We decided to move to Central Gabon - Lope Park. We were hoping to see elephants or gorillas somewhere. Everybody said there were many in the forests. Hitching back from Mayumba proved difficult. We waited for 3-4 hours after the ferry and only crowded pickup-taxis passed. Finally one such pickup decided to take us in the back with another 7-8 people and luggage to the sky. We got to Chibanga and slept after the town. The next day we were rewarded with one of the best hitch-hiking. We travelled more than 700 km with 4 -5 cars on dirt roads. First we took a car of the Gabonese Red Cross, then a family that was going to kill elephants in the forest and finally even the Chinese stopped. A SUV with two Chinese and one Gabonese working on the road passed us by, but then slowed down and returned. We rode 30 km with them, but we could not understand eachother at all. They knew neither French nor English, and in Chinese it was difficult to make any association. They couldn’t even understand what is Bulgaria. Soon after them two more Chinese with one Gabonese picked us up. One of them was the boss of the company building the road and they were going all the way to Libreville. We travelled more than 300 km together to the junction for Lope. One of them spoke some French with a cute Chinese accent and we had fun all the way through. Hey were happy and laughing at everything. They laughed even when the police fined them 5,000 francs because their air condition drips.
When we were looking for a place to sleep unexpectedly a Tunisian guy picked us to the next town N'djole. We slept there in the tent and in the morning we rode a SUV of the telecom directly to Lope. Lope is a large national park with hills and forests where we hoper to see gorillas, chimpanzees and elephants. No money for a safari in the park, so we bent our tent and  waited to see some animals. Our first night was raining heavily. Tent was already too old and was dripping. This was the smallest problem, because after a while the floor was filled with 15 cm of water and we were sitting in a huge puddle. All the luggage was also wet. Well, we had waterproof bag and saved the documents and the  electronics. The night was long and wet. We sat in the water and prayed to stop raining when we were hit quite strong by a lightning nearby. After an hour - two the rain stopped, the water drained and we survived until the morning. We already counted our last days in Africa. Flies, ants, wasps attacked us with hundreds every day and at night came the mosquitoes. We saved ourselves in the river and walking the hills. We climbed Mount Braza twice, which had a wonderful view over the park and a slight breeze that was chasing the insects away. We didn’t see almost any animals (only one monkey and some elephant shit) For two days we hitched back to Libreville and so ended our African journey.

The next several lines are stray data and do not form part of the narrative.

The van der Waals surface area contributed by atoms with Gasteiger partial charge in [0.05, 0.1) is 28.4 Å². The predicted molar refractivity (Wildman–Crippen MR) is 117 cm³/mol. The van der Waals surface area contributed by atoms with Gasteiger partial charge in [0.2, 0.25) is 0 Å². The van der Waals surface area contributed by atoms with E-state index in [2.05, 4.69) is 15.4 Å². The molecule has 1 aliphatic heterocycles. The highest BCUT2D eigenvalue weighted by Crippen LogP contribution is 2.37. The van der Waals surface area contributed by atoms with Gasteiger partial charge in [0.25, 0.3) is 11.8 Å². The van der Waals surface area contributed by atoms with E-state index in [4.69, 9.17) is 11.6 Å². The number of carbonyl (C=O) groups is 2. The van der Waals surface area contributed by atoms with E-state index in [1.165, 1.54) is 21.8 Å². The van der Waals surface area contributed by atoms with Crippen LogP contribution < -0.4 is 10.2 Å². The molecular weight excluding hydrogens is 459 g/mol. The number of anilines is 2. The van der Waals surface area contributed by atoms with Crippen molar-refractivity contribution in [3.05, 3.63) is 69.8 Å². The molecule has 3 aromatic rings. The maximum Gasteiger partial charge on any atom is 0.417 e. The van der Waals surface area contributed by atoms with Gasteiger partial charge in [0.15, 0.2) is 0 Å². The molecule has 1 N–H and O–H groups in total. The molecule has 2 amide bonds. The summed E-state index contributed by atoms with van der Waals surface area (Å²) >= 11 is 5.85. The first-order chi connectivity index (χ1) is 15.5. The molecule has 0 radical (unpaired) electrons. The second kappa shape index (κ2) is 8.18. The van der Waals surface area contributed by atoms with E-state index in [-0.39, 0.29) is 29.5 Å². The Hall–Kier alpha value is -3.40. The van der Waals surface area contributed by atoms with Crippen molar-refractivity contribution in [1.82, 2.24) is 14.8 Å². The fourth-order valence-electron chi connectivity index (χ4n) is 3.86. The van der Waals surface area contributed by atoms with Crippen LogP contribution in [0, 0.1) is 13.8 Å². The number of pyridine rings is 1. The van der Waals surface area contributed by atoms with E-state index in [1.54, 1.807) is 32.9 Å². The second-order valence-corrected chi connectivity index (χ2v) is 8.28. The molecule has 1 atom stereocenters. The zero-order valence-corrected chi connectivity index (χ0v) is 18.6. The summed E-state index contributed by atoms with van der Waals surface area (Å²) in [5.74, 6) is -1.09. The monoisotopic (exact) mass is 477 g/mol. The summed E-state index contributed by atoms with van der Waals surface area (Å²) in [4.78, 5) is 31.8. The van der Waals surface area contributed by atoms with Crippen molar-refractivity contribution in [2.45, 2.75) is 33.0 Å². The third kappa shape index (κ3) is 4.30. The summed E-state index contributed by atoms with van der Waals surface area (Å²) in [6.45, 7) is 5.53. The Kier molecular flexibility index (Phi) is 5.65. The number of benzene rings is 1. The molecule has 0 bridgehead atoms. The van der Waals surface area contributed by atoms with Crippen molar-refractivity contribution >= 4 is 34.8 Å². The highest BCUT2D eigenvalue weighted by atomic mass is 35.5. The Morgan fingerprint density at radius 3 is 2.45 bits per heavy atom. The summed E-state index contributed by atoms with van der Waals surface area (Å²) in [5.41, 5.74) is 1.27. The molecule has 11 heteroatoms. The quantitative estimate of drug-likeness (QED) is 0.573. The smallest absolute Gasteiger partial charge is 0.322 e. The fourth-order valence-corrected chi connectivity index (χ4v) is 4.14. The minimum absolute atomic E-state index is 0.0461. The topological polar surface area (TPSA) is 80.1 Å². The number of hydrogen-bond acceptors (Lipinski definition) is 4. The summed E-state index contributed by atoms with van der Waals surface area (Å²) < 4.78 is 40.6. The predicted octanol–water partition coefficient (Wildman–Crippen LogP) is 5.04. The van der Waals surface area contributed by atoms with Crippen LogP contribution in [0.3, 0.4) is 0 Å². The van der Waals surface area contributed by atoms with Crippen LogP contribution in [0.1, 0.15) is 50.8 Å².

panorama of the beautiful beach near Mayumba

1 comment:

  1. nice article.
    well im lebanese and im going this month to gabon for work.
    so u gave me some infos about gabon. :)